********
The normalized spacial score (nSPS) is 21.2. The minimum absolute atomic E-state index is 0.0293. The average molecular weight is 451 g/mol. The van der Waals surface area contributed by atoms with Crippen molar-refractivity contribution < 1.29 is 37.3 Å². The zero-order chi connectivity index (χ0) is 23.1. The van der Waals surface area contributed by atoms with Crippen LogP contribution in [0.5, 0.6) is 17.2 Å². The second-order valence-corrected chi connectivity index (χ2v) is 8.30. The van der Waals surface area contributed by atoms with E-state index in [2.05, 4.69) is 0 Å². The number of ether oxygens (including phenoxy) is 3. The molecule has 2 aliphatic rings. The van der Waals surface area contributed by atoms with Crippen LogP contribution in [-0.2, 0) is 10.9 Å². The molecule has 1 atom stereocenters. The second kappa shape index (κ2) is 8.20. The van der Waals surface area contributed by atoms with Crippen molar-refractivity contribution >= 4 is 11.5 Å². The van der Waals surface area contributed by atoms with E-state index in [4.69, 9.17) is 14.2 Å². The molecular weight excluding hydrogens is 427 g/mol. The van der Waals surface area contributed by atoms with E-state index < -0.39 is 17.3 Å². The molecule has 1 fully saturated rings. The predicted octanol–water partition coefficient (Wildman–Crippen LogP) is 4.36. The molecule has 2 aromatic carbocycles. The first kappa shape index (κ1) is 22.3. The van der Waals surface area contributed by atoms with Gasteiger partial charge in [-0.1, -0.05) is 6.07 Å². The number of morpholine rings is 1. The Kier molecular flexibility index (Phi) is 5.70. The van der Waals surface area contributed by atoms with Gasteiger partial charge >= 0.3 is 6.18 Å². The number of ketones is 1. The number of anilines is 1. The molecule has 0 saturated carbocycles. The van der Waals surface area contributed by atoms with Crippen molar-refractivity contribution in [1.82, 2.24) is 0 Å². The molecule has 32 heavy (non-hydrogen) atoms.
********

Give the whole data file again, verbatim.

The normalized spacial score (nSPS) is 21.2. The minimum absolute atomic E-state index is 0.0293. The average molecular weight is 451 g/mol. The van der Waals surface area contributed by atoms with Crippen molar-refractivity contribution < 1.29 is 37.3 Å². The zero-order chi connectivity index (χ0) is 23.1. The van der Waals surface area contributed by atoms with Crippen LogP contribution in [0.5, 0.6) is 17.2 Å². The second-order valence-corrected chi connectivity index (χ2v) is 8.30. The van der Waals surface area contributed by atoms with E-state index in [2.05, 4.69) is 0 Å². The number of ether oxygens (including phenoxy) is 3. The molecule has 2 aliphatic rings. The van der Waals surface area contributed by atoms with Crippen LogP contribution in [-0.2, 0) is 10.9 Å². The molecule has 1 atom stereocenters. The second kappa shape index (κ2) is 8.20. The van der Waals surface area contributed by atoms with Crippen molar-refractivity contribution >= 4 is 11.5 Å². The van der Waals surface area contributed by atoms with E-state index in [4.69, 9.17) is 14.2 Å². The molecular weight excluding hydrogens is 427 g/mol. The van der Waals surface area contributed by atoms with E-state index < -0.39 is 17.3 Å². The molecule has 1 fully saturated rings. The predicted octanol–water partition coefficient (Wildman–Crippen LogP) is 4.36. The molecule has 2 aromatic carbocycles. The first kappa shape index (κ1) is 22.3. The van der Waals surface area contributed by atoms with Gasteiger partial charge in [-0.1, -0.05) is 6.07 Å². The number of morpholine rings is 1. The Kier molecular flexibility index (Phi) is 5.70. The van der Waals surface area contributed by atoms with Gasteiger partial charge >= 0.3 is 6.18 Å². The number of ketones is 1. The number of anilines is 1. The molecule has 0 saturated carbocycles. The van der Waals surface area contributed by atoms with Crippen molar-refractivity contribution in [1.82, 2.24) is 0 Å². The molecule has 32 heavy (non-hydrogen) atoms.